One of the more important hypotheses on what causes obesity is the insulin hypothesis. According to this hypothesis, obesity is not driven so much by the amount of calories we eat, but rather by whether the food we eat stimulates the release of the hormone, insulin. Insulin drives glucose into our muscle and liver where it is used as a fuel, but also can be stored as fat. According to the insulin hypothesis, obesity results from eating carbohydrates that stimulate the release of insulin. Specifically, this occurs when we eat carbohydrates that cause a rise in blood glucose (carbohydrates with a high glycemic index). This includes rice, potatoes, breads and cereals. Sugar also has a high glycemic index because sugar contains both glucose and fructose, and the glucose component of sugar results in high glucose levels.
The hypothesis explains many things, including why high glycemic carbs and sugar are strongly linked with the development of obesity and diabetes, and why low carb diets are so effective at weight loss. However, a problem with the insulin hypothesis is fructose does not raise blood glucose (it is low glycemic). Another problem is that one would predict that if excessive insulin drives obesity, that conditions that increase insulin release should cause obesity, while insulin resistant states should protect against obesity. Yet obesity is associated with insulin resistance. Furthermore, one of the most effective new therapies for obesity is wegovy (semaglutide), which is a glucagon-like peptide-1 agonist that stimulates insulin release. One would expect the opposite if insulin was the cause of obesity.
Our work provided the key information to explain how high glycemic carbohydrates work. When these carbs raise glucose levels, they do stimulate insulin, but they also stimulate the conversion of glucose to fructose. When enough fructose is made, it triggers the survival switch that causes insulin resistance and obesity. The proof came when we gave glucose to mice that had an intact insulin system but could not metabolize fructose. These mice could eat all the glucose they wanted, and while they did gain some fat, they were completely protected from both fatty liver and insulin resistance, and they also were much less obese than regular mice. Later we did the same type of experiment in which we gave soft drinks containing high fructose corn syrup. This latter syrup contains both fructose and glucose. When mice that could not metabolize fructose were given soft drinks, they were completely protected from obesity and diabetes.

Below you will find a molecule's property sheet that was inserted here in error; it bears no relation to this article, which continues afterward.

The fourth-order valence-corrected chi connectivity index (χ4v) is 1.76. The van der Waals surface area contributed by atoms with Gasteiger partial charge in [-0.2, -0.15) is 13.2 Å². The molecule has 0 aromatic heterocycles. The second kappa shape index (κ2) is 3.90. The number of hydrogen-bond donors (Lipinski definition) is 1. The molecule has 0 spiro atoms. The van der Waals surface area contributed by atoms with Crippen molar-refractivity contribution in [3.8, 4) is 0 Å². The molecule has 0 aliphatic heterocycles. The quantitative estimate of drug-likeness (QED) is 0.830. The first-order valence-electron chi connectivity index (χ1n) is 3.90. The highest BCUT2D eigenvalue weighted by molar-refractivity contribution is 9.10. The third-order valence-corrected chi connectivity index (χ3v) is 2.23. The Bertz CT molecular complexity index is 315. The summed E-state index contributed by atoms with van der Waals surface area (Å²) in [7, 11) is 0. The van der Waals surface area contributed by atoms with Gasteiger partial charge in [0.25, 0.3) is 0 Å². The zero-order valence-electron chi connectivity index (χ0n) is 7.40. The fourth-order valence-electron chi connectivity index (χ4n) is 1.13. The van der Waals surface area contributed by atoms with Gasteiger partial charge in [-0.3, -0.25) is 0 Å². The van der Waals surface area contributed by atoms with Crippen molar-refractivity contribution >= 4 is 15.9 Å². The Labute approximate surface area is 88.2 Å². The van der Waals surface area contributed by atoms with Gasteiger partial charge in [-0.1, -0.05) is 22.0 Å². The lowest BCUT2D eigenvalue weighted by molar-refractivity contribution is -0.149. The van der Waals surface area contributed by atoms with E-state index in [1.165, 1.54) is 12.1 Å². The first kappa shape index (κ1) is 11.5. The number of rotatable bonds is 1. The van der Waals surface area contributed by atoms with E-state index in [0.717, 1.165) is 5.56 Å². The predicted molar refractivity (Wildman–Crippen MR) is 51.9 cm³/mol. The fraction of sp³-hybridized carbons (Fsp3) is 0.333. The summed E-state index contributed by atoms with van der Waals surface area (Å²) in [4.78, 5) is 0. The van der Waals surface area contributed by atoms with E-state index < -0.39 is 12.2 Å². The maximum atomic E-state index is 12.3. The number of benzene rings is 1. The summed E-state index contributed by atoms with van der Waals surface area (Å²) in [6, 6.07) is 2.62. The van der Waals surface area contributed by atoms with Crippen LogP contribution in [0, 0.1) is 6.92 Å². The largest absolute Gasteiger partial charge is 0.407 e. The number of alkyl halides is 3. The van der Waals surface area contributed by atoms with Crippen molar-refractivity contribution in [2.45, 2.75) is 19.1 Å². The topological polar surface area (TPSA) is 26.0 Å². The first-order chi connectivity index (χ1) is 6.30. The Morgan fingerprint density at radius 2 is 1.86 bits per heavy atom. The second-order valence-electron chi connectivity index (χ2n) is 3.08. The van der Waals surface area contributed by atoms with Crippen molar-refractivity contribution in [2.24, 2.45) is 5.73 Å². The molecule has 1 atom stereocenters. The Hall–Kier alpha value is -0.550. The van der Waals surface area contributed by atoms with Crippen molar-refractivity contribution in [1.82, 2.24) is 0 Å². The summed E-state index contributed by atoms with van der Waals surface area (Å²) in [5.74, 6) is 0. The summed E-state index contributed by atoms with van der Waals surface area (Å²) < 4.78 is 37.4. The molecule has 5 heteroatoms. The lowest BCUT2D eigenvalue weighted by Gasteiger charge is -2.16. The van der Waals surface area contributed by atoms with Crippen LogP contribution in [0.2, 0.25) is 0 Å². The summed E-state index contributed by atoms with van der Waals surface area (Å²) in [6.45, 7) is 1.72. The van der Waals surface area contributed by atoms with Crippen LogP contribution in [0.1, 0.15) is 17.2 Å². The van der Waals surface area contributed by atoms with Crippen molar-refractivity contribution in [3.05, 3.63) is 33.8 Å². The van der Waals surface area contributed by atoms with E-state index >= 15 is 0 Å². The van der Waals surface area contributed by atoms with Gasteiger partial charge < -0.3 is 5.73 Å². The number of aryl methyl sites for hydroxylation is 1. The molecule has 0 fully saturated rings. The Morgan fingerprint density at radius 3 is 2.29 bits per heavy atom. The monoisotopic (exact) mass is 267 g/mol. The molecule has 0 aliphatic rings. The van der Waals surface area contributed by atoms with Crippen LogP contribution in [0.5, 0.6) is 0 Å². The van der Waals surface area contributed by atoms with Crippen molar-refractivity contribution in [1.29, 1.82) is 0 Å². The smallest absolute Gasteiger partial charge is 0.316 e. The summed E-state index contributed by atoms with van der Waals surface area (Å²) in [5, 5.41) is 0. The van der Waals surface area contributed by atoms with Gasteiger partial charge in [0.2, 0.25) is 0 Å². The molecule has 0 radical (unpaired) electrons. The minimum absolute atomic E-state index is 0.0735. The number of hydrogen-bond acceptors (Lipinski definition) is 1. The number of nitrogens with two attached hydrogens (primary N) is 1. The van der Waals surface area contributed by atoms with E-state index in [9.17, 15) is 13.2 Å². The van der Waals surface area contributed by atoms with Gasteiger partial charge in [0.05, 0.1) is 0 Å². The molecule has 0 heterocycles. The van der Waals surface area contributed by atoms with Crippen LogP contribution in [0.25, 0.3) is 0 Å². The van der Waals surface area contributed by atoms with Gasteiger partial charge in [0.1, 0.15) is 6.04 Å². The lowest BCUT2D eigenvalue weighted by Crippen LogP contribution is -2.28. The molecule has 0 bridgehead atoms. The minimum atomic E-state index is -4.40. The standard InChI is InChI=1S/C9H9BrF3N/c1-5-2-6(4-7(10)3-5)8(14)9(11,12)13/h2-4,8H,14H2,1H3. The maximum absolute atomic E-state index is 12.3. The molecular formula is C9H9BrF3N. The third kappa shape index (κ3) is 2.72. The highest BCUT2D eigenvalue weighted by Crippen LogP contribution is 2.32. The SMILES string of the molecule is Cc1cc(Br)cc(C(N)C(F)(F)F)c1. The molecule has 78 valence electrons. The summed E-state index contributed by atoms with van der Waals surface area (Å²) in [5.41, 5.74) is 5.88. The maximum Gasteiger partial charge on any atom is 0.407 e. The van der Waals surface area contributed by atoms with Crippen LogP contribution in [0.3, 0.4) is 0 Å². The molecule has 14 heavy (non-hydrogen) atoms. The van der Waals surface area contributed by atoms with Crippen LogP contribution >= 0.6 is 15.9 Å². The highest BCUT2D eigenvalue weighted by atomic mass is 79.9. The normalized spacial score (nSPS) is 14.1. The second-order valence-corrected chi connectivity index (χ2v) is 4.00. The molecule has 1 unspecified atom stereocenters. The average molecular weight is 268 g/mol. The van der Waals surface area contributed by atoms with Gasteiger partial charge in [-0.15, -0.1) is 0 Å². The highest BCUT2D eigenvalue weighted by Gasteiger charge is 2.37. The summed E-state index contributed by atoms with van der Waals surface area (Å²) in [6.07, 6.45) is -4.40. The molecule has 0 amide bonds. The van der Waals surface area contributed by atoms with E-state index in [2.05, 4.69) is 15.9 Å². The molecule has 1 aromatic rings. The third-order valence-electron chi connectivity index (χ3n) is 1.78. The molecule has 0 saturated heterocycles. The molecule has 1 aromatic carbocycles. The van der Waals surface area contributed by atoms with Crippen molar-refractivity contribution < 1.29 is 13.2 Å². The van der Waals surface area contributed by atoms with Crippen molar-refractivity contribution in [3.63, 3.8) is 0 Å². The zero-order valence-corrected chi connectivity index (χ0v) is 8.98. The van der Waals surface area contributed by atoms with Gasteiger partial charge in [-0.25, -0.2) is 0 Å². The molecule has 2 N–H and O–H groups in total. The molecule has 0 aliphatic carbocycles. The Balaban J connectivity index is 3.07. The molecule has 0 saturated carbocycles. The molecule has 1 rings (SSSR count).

High glycemic carbs do cause obesity and diabetes, and obesity is associated with high insulin levels (which occurs when one is insulin resistant). But it is not the insulin that is causing obesity. Insulin is a good guy. Rather, it is the fructose that is responsible. The problem is not with stimulating insulin, but rather with the creation of insulin resistance and activating the swith. The insulin hypothesis, despite being attractive, is incorrect.
- Lanaspa, M.A., Ishimoto, T., Li, N., Cicerchi, C., Orlicky, D.J., Ruzycki, P., Rivard, C., Inaba, S., Roncal-Jimenez, C.A., Bales, E.S., Diggle, C.P., Asipu, A., Petrash, J.M., Kosugi, T., Maruyama, S., Sanchez-Lozada, L.G., McManaman, J.L., Bonthron, D.T., Sautin, Y.Y. and Johnson, R.J. (2013) Endogenous fructose production and metabolism in the liver contributes to the development of metabolic syndrome. Nat Commun 4: 2434.
- Andres-Hernando, A., Orlicky, D.J., Kuwabara, M., Ishimoto, T., Nakagawa, T., Johnson, R.J. and Lanaspa, M.A. (2020) Deletion of Fructokinase in the Liver or in the Intestine Reveals Differential Effects on Sugar-Induced Metabolic Dysfunction. Cell Metab 32: 117-127 e113.